Background: Continuous glucose monitoring (CGM) systems are increasing in use among youth with type 1 diabetes; however, the feasibility of wearing an unblinded, real-time CGM has not been studied in youth with type 2 diabetes. The aims of this study are to evaluate the feasibility of CGM and to explore its effects on lifestyle behaviors and glycemic control among youth with type 2 diabetes.

Methods: Youth ages 12-19 years (n=17) with type 2 diabetes participated in a prospective cohort intervention study with Dexcom G6 CGM. For baseline data, participants wore a blinded CGM for the 1st week and unblinded CGM for the 2nd and 6th weeks. Glycemic and metabolic measures (glucose, insulin, c-peptide, hemoglobin A1C, fructosamine, 1,5 anhydroglucitol, lipids), 24-hour food recalls, and Youth Eating Disorder Questionnaires (YEDE-Q) were collected at baseline and conclusion of study.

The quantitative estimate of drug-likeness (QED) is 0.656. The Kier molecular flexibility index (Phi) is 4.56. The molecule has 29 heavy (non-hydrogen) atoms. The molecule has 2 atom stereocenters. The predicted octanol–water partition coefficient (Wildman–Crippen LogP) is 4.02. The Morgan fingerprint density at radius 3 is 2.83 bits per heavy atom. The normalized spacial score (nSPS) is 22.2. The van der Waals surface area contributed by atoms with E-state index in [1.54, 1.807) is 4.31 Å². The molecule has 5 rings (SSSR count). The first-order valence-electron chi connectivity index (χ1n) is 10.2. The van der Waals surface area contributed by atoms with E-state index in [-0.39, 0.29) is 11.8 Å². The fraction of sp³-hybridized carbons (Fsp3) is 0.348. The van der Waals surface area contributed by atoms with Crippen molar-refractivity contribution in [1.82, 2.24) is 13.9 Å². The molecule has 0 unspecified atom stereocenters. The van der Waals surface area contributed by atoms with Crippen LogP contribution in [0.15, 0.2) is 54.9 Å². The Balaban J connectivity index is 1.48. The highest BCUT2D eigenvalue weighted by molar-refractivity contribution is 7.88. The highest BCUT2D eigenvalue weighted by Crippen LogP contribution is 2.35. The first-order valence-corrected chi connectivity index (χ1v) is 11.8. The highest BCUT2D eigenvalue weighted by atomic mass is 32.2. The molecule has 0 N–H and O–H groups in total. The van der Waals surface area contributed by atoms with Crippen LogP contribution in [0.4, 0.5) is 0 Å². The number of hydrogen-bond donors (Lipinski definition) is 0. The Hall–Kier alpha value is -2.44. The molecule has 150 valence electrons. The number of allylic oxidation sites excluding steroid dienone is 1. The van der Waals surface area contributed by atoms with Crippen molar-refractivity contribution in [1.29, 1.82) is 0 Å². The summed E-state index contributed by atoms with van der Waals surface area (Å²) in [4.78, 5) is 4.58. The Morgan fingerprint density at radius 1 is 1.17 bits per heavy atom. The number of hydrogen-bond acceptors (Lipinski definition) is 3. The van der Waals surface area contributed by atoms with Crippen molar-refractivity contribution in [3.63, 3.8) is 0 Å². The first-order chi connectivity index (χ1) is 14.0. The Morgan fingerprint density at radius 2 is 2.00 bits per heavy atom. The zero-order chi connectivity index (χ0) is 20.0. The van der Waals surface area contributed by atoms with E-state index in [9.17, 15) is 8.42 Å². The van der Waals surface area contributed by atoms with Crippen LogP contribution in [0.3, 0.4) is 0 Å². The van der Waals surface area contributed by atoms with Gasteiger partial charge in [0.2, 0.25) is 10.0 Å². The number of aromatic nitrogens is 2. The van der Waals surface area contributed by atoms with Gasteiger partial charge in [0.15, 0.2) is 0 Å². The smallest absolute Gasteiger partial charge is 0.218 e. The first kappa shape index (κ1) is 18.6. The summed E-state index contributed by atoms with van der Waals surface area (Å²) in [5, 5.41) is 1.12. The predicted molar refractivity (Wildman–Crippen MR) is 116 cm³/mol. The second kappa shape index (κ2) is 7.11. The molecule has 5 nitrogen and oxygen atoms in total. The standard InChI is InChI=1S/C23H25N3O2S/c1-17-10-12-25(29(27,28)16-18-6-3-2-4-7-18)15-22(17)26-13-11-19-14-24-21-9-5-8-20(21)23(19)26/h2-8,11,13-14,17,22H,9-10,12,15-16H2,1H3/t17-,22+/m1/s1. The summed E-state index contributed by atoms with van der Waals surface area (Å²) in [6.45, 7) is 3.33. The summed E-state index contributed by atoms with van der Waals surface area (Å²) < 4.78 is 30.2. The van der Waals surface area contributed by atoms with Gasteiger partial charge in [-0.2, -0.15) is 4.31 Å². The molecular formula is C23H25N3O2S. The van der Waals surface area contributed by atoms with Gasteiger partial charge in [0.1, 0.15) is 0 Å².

Results: Eight participants have completed the study to date (4F/4M, mean age 15.7 years, BMI mean 32.6 kg/m2); data on metabolic measures, food recall, YEDE-Q are pending. See Table 1.

Conclusion: Based on this pilot study, CGM use among youth with type 2 diabetes is feasible and acceptable. Larger studies of longer duration are needed to demonstrate whether real-time CGM can improve glycemic control and lifestyle behaviors in this population.

A. LaRoche: None. K. Utzschneider: Consultant; Self; Novo Nordisk Inc. C. Pihoker: None.


National Institutes of Health (DK007247)

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